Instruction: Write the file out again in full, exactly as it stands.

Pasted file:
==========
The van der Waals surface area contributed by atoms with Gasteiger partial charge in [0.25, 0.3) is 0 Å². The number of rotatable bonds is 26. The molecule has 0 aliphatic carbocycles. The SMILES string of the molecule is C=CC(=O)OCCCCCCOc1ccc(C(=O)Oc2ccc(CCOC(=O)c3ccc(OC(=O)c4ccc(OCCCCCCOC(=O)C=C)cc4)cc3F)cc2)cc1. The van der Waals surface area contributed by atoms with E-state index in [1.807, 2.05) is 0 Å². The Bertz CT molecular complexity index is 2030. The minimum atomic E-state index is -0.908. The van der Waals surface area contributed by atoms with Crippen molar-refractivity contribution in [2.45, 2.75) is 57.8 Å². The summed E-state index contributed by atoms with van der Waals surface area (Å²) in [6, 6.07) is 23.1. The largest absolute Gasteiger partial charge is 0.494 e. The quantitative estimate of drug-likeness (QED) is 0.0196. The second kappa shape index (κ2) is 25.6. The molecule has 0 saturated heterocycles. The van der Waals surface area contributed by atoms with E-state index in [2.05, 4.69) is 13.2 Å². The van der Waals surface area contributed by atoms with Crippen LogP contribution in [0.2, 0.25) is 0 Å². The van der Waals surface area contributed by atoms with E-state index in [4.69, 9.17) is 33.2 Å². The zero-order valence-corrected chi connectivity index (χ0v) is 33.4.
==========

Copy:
The van der Waals surface area contributed by atoms with Gasteiger partial charge in [0.25, 0.3) is 0 Å². The number of rotatable bonds is 26. The molecule has 0 aliphatic carbocycles. The SMILES string of the molecule is C=CC(=O)OCCCCCCOc1ccc(C(=O)Oc2ccc(CCOC(=O)c3ccc(OC(=O)c4ccc(OCCCCCCOC(=O)C=C)cc4)cc3F)cc2)cc1. The van der Waals surface area contributed by atoms with E-state index in [1.807, 2.05) is 0 Å². The Bertz CT molecular complexity index is 2030. The minimum atomic E-state index is -0.908. The van der Waals surface area contributed by atoms with Crippen molar-refractivity contribution in [2.45, 2.75) is 57.8 Å². The summed E-state index contributed by atoms with van der Waals surface area (Å²) in [6, 6.07) is 23.1. The largest absolute Gasteiger partial charge is 0.494 e. The quantitative estimate of drug-likeness (QED) is 0.0196. The second kappa shape index (κ2) is 25.6. The molecule has 0 saturated heterocycles. The van der Waals surface area contributed by atoms with E-state index in [2.05, 4.69) is 13.2 Å². The van der Waals surface area contributed by atoms with Crippen LogP contribution in [0.2, 0.25) is 0 Å². The van der Waals surface area contributed by atoms with E-state index in [4.69, 9.17) is 33.2 Å². The zero-order valence-corrected chi connectivity index (χ0v) is 33.4.